Friday, March 10, 2006


During my first year of apprenticeship I became faster and more knowledgeable. And Alex began to let up on the pressure…a little. And then came a revelation for me.

Alex, “Pattycake” Celmer and I were on a job in the San Fernando Valley, a mid sized job with perhaps 30,000 feet of drywall to install (hang). It was all routine by now; walls that were 12’ high and we could hang the first two rows (8’) from the floor. To hang the third row, we used wooden “horses” to get up that level. And then we came to a large room and a very high room. This large room contained an overhead crane that rolled on rails set on steel supports that paralleled the two long walls in the room. And those walls were about 30’ high and over a 100’ long.

It didn’t take us long to install the board up to 12’. Then we built a rolling scaffold to reach the rest of the way up the wall. “Pattycake” and I were the apprentices and so we were delegated the responsibility of building the scaffold. And this is when I discovered that heights made me nervous. Not simply height…but height when perched on a single plank while 20’ off the ground.

Scaffold building slowed to a crawl as I tried to do it with one arm wrapped around the scaffold frame. Of course Alex soon returned and began to berate us for our lack of speed. That didn’t help, it only made me clumsy, and that made me hang on tighter. So Alex jumped up on the scaffold and began the job of finishing it. With a few choice words for his two apprentices.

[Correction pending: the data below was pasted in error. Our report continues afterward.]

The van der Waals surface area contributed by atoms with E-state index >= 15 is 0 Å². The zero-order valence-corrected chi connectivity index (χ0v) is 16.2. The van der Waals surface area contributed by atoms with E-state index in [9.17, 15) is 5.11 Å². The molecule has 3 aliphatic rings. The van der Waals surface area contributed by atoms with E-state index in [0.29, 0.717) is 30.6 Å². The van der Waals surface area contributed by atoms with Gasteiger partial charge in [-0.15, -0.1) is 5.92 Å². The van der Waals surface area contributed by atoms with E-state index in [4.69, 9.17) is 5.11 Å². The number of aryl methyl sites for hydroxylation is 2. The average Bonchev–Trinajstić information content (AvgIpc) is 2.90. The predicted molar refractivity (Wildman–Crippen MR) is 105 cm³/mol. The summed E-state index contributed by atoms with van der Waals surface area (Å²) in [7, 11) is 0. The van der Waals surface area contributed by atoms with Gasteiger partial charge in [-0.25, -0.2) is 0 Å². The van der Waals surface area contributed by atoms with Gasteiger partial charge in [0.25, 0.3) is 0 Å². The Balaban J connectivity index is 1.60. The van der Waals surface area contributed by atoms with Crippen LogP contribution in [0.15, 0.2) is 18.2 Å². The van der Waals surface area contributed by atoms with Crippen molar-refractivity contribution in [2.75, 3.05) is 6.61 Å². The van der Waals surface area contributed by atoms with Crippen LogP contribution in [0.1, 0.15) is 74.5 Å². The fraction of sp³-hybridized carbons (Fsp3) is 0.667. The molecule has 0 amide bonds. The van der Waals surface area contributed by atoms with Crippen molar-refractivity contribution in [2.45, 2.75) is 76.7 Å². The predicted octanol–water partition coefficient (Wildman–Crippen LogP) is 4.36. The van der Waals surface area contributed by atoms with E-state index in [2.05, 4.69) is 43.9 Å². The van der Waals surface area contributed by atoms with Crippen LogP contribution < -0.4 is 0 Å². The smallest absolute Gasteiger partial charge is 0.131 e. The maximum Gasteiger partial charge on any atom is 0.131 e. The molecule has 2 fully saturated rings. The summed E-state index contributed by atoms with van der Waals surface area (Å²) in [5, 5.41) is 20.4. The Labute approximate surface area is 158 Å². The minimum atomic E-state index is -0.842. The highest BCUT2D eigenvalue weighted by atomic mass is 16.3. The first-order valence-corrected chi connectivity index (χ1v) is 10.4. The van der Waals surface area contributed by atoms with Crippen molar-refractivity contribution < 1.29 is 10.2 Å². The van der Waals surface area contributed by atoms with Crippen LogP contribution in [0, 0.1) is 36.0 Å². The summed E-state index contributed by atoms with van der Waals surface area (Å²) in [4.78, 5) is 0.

After the scaffold was complete, we were told to climb up and start giving Alex some measurements so that he could cut the board for us. At this point, we were only 10’ off the ground, standing at the mid-section of the scaffold, and it wasn’t too bad…if you could ignore the swaying motion every time you moved.

After Alex cut the first sheet for us, he handed it up. This meant that we would have to let go of the scaffold and use both hands to hold the sheet of drywall. Oh, no! But we did it and then successfully managed to place it on top of the sheet below without dropping it on Alex. We were more terrified of that possibility than we were of the height.

We nailed the sheet quickly and Alex then moved the scaffold down the wall so that we could measure for another sheet. After a few moves like that, we had about 30 feet of wall covered to a height of 16’. Now Alex said, “Jump on up. Let’s get the next few rows before we go much further.” Jump? No way! I crawled up onto the next level…This was going to be a long day!

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